Scott Reeves

Smashwords Interview

What motivated you to become an indie author?
I like to say that I was indie when indie wasn't cool. Back in the late 90's, I made a few half-hearted attempts to get published with one of the traditional publishing companies. But most of my books are shorter than what they wanted (mine average around 50k words, and most publishers want at least 70k, it seems), and anyway, I only submitted a grand total of three of my novels. All three were rejected with form letters.

The form letters really pissed me off. Not because of the rejection, but because of the impersonal nature of it. But I understood that the sheer volume of submissions made personal replies impractical. Basically those form rejection letters were the biggest indication that there was no point in even bothering with traditional publishers. If they had so many submissions that they couldn't take the time to give me an even slightly personal response, then I figured the odds against being traditionally published must be astronomical.

Actually, about the only encouragement I ever got was from Dean Wesley Smith. I submitted some short stories to Weird Tales and the Strange New Worlds anthology, both of which he was editor. He rejected everything, but did so with a few personalized, encouraging words. I always remember those rejections, even if he probably doesn't even remember me or my submissions, because I was glad someone had at least taken the time to give me a personal response.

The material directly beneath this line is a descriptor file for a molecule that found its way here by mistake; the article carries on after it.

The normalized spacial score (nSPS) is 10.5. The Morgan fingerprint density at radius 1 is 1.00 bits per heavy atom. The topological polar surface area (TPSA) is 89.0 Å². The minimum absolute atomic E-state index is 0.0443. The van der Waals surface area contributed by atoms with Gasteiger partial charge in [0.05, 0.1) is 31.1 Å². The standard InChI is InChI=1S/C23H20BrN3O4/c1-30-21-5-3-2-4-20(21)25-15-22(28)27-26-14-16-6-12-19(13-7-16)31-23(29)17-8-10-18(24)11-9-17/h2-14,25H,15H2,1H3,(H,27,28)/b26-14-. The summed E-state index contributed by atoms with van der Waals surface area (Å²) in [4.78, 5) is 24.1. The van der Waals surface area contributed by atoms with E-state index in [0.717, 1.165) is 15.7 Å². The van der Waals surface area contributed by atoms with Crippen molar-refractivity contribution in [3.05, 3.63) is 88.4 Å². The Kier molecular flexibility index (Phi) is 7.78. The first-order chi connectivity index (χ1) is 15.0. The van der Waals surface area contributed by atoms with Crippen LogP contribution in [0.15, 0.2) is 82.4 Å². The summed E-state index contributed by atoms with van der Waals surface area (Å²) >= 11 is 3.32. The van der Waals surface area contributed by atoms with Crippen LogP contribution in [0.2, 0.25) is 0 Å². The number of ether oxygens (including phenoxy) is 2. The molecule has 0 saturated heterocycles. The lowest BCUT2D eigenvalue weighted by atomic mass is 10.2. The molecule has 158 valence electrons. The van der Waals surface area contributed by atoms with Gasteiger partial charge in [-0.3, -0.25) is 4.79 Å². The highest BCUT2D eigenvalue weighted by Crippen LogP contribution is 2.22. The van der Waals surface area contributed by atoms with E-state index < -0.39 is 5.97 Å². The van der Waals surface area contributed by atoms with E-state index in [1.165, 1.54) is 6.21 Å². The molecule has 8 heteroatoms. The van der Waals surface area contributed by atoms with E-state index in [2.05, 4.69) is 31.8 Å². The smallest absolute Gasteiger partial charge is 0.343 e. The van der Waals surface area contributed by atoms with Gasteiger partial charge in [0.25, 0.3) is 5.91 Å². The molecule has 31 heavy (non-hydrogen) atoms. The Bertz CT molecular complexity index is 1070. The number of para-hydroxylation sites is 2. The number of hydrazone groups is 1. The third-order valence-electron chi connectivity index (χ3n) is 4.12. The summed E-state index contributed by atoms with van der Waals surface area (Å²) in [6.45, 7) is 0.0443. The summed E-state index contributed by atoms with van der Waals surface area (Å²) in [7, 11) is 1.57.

See, it was never the rejection that bothered me. Someone could have told me my story completely sucked big hairy balls, and it wouldn't have bothered me. At least they would have taken the time to tell me my story sucked big hairy balls. That's better than a form letter that lists a whole host of possible reasons the story or novel might have been rejected, and lets you pick whichever reason you like.

Anyway, back to the question. I only submitted a few of my novels. The rest I published myself through iUniverse, way back in the late 90's and early 00's, when POD was in its infancy and iUniverse wasn't a part of AuthorHouse and was actually a reputable POD publisher. I never did actual vanity presses, because I knew they were a scam. But when iUniverse started out, they only charged a $99 setup fee, which included a cover designed from your own idea. The price seemed completely reasonable for a service that was the same as what Createspace and LightningSource offer today. So despite all the controversy around iUniverse today among indie authors, pre-AuthorHouse iUniverse was basically a Createspace clone (or rather, Createspace is basically a pre-AuthorHouse iUniverse clone), and I have fond memories of it.